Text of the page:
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    Lazy Load Angular Modules with the Router

    John LindquistJohn Lindquist

    Angular lazy loading is a core feature of Angular. Lazy loading allows your application to start up faster because it only needs to use the main App Module when the page initially loads. As you navigate between routes, it will load the additional modules as you define them in your routes. Make sure to properly organize your files into Angular’s module pattern so that files that belong to each module don’t get required by other modules.

    angularAngular
    2 - 4
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    Transcript

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    00:00 At this point, you probably think it's weird that my declarations inside of my app module, I need to declare the context and the home component. And then in my routes, I need to declare them as well. That seems like a lot of boilerplate and hard-coated dependencies between the router and components.

    00:15 What you can actually do about that is, in...I'll take my Home Directory. I'm going to create a Home Module. These modules are going to allow me to lazy load these packages or modules, or bundles of components and files, so we'll put another MG module here.

    00:33 This one will have imports of common module. Common module has NGF and all the common template things you'll use. It will have a declaration of home component. You remember how we just did that before in our app module. Then we can export default class home module.

    00:53 What we do in here is in our imports we use that same router module. This time instead of four roots we use four child. We'll configure the roots here, so roots. We say this time, the path. The root path of this module will load the component, home component. Drop these routes in here.

    01:15 Then in my app routes instead of saying component, I can say load children. And load children takes a string which will completely decouple these. The string will be app/home/home.module which is basically pointing to this app/home home.module.

    01:37 Finally in my app module I can get rid of this home component reference, get rid of the import. I'll hit Save, and now this will still load the home component. It's just that now we've decoupled this home and everything inside of it from the application.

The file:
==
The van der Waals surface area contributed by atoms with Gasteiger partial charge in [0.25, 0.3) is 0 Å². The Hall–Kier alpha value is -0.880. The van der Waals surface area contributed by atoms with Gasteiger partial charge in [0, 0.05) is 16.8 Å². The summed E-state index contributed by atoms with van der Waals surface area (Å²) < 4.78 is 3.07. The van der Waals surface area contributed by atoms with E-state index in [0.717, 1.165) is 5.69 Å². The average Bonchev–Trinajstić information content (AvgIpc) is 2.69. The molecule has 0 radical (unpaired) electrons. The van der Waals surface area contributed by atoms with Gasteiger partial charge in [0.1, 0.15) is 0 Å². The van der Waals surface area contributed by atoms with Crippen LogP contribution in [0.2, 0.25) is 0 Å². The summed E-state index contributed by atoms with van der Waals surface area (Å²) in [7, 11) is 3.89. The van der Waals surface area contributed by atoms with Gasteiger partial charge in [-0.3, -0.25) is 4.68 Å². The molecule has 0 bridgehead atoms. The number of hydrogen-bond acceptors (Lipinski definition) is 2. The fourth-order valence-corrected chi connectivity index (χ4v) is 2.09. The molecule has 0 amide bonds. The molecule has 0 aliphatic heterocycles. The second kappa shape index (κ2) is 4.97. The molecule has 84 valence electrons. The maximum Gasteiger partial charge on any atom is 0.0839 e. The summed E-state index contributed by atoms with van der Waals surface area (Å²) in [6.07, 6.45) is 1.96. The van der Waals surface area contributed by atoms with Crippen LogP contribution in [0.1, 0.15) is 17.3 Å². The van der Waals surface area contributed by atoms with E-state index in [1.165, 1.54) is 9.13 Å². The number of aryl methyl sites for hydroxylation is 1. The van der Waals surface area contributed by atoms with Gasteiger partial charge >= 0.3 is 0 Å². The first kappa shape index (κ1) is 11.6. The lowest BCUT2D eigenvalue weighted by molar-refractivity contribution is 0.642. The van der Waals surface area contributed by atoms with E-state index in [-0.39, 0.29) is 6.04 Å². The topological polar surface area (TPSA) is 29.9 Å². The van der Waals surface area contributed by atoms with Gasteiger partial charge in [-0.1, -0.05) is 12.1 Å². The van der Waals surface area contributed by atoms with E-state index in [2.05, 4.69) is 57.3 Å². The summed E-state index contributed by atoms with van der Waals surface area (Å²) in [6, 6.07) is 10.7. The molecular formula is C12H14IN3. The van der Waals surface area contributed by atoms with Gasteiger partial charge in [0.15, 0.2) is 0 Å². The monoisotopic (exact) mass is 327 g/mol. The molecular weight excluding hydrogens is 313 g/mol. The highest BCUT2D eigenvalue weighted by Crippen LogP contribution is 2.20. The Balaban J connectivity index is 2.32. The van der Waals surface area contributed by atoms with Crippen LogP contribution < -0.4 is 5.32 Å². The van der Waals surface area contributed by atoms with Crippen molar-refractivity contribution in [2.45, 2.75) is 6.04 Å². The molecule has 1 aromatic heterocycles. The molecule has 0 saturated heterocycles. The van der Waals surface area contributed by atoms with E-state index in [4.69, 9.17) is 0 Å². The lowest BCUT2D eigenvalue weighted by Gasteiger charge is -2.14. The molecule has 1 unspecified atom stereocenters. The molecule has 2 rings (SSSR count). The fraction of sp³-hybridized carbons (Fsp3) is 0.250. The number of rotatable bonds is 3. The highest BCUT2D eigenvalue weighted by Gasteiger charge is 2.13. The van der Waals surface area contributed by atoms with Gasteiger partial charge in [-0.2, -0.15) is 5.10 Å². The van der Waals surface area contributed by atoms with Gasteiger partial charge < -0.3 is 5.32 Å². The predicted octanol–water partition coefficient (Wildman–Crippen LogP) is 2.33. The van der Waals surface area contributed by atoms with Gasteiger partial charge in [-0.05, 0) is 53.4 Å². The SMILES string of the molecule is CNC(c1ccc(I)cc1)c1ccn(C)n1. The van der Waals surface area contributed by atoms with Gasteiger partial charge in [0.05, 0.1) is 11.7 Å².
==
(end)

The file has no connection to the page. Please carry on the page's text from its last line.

01:51 I can do the same thing in my contacts component. Let's extract those routes out just like we did before. We'll say home routes.ts. In my module I define my routes, so I'll paste those in here. I'll grab this router module 4 child, export that as the default. I'll make sure it'll import everything.

    02:13 Then in my home module I can get rid of that router module, just important home routes from home.routes. Now I'll drop my home routes in here. That was just for organization purposes, and everything will still work the same.

    02:28 Now, let's do that same thing for contacts, real fast. We'll say contacts module.ts. We'll create the empty module. We'll import the common module. We'll declare my contacts component, and export a default class of contacts module. We'll define our routes in a file. We'll say contacts.routes ts.

    02:54 This will be routes, which is an array. This one will have the path of at the root again, with a component of contacts component. Then we'll export a default router module for child. These routes. In my contacts module I can import the contacts routes from contacts routes, and drop them in my imports because this is a full module to import and load in.

    03:28 Finally, in my app routes I can say, load children app/contacts/contacts.module. This is still at the contacts path, that's fine. In my app module I can get rid of declaring the contacts component, remove the import.

    03:48 I'll hit Save, and now you'll see on the home component, and then it's /contacts. You'll see the load, this is a contacts component. We've decoupled these modules and inside the router we can remove these imports as well. Inside my route configuration for the app, you can see I'm loading in other modules.

    04:07 I'm lazy loading them in. This is doing this at run time, so that your final builds are as small as possible. Your code is split across these different modules. The angular compiler is set to split and organize these modules just as you would expect, so you don't have to worry about that too much.

    04:24 This load children that you see here is configured in whatever you're using for a loader. But basically, the angular CLI or angular2 starter, or the basic system JS build will all pre-configure this for you.

    04:35 Based on your custom settings, this path might change, so just check your loader and your build configuration on how that's set up. Again, you'll find no references to home or contacts inside of your app module, or app component. Everything is defined inside of app routes where it's just a string pointing to the module it's going to load.

    04:54 These modules are self-contained, and have their own route definitions based on the component it's going to use at this path. Similarly with contacts, we'll see the path is nothing but this is really app routes contacts and then nothing. That's how when we load contacts, it will still load in that module, and load in this contacts component.

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